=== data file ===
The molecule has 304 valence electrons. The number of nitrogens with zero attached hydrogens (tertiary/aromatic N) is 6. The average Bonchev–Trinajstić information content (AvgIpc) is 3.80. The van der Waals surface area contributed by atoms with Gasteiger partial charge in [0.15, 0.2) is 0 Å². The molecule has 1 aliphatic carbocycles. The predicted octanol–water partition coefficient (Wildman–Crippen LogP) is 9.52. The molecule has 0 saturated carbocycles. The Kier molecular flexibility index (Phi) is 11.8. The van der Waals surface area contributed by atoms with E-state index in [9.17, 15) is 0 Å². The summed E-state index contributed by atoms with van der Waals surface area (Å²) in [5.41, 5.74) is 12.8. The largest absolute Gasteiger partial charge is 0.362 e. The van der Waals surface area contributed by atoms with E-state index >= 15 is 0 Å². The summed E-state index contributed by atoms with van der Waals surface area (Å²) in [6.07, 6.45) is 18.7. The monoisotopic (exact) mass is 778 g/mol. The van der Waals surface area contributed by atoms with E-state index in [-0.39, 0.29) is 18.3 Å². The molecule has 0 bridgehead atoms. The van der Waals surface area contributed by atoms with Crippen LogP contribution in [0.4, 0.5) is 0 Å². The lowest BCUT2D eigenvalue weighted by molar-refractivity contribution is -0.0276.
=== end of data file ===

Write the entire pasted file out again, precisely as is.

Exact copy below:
The molecule has 304 valence electrons. The number of nitrogens with zero attached hydrogens (tertiary/aromatic N) is 6. The average Bonchev–Trinajstić information content (AvgIpc) is 3.80. The van der Waals surface area contributed by atoms with Gasteiger partial charge in [0.15, 0.2) is 0 Å². The molecule has 1 aliphatic carbocycles. The predicted octanol–water partition coefficient (Wildman–Crippen LogP) is 9.52. The molecule has 0 saturated carbocycles. The Kier molecular flexibility index (Phi) is 11.8. The van der Waals surface area contributed by atoms with E-state index in [9.17, 15) is 0 Å². The summed E-state index contributed by atoms with van der Waals surface area (Å²) in [5.41, 5.74) is 12.8. The largest absolute Gasteiger partial charge is 0.362 e. The van der Waals surface area contributed by atoms with E-state index >= 15 is 0 Å². The summed E-state index contributed by atoms with van der Waals surface area (Å²) in [6.07, 6.45) is 18.7. The monoisotopic (exact) mass is 778 g/mol. The van der Waals surface area contributed by atoms with E-state index in [-0.39, 0.29) is 18.3 Å². The molecule has 0 bridgehead atoms. The van der Waals surface area contributed by atoms with Crippen LogP contribution in [0.4, 0.5) is 0 Å². The lowest BCUT2D eigenvalue weighted by molar-refractivity contribution is -0.0276.